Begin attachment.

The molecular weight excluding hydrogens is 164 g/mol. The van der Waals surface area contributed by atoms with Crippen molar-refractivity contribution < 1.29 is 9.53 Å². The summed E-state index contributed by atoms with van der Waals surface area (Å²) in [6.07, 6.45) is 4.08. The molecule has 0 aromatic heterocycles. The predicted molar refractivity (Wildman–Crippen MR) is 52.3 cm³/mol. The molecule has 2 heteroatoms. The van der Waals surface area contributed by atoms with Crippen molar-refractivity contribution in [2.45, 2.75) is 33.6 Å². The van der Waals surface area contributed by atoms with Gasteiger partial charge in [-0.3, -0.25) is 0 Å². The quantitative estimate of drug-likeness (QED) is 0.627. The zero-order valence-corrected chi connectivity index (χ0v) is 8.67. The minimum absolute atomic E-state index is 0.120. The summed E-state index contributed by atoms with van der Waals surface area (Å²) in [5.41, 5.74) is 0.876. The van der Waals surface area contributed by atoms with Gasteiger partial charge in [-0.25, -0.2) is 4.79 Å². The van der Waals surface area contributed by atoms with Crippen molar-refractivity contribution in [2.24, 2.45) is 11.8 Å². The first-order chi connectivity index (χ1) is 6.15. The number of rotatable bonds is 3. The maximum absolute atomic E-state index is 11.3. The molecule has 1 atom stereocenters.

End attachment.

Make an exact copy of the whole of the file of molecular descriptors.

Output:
The molecular weight excluding hydrogens is 164 g/mol. The van der Waals surface area contributed by atoms with Crippen molar-refractivity contribution < 1.29 is 9.53 Å². The summed E-state index contributed by atoms with van der Waals surface area (Å²) in [6.07, 6.45) is 4.08. The molecule has 0 aromatic heterocycles. The predicted molar refractivity (Wildman–Crippen MR) is 52.3 cm³/mol. The molecule has 2 heteroatoms. The van der Waals surface area contributed by atoms with Crippen molar-refractivity contribution in [2.45, 2.75) is 33.6 Å². The van der Waals surface area contributed by atoms with Gasteiger partial charge in [-0.3, -0.25) is 0 Å². The quantitative estimate of drug-likeness (QED) is 0.627. The zero-order valence-corrected chi connectivity index (χ0v) is 8.67. The minimum absolute atomic E-state index is 0.120. The summed E-state index contributed by atoms with van der Waals surface area (Å²) in [5.41, 5.74) is 0.876. The van der Waals surface area contributed by atoms with Gasteiger partial charge in [-0.25, -0.2) is 4.79 Å². The van der Waals surface area contributed by atoms with Crippen molar-refractivity contribution in [2.24, 2.45) is 11.8 Å². The first-order chi connectivity index (χ1) is 6.15. The number of rotatable bonds is 3. The maximum absolute atomic E-state index is 11.3. The molecule has 1 atom stereocenters.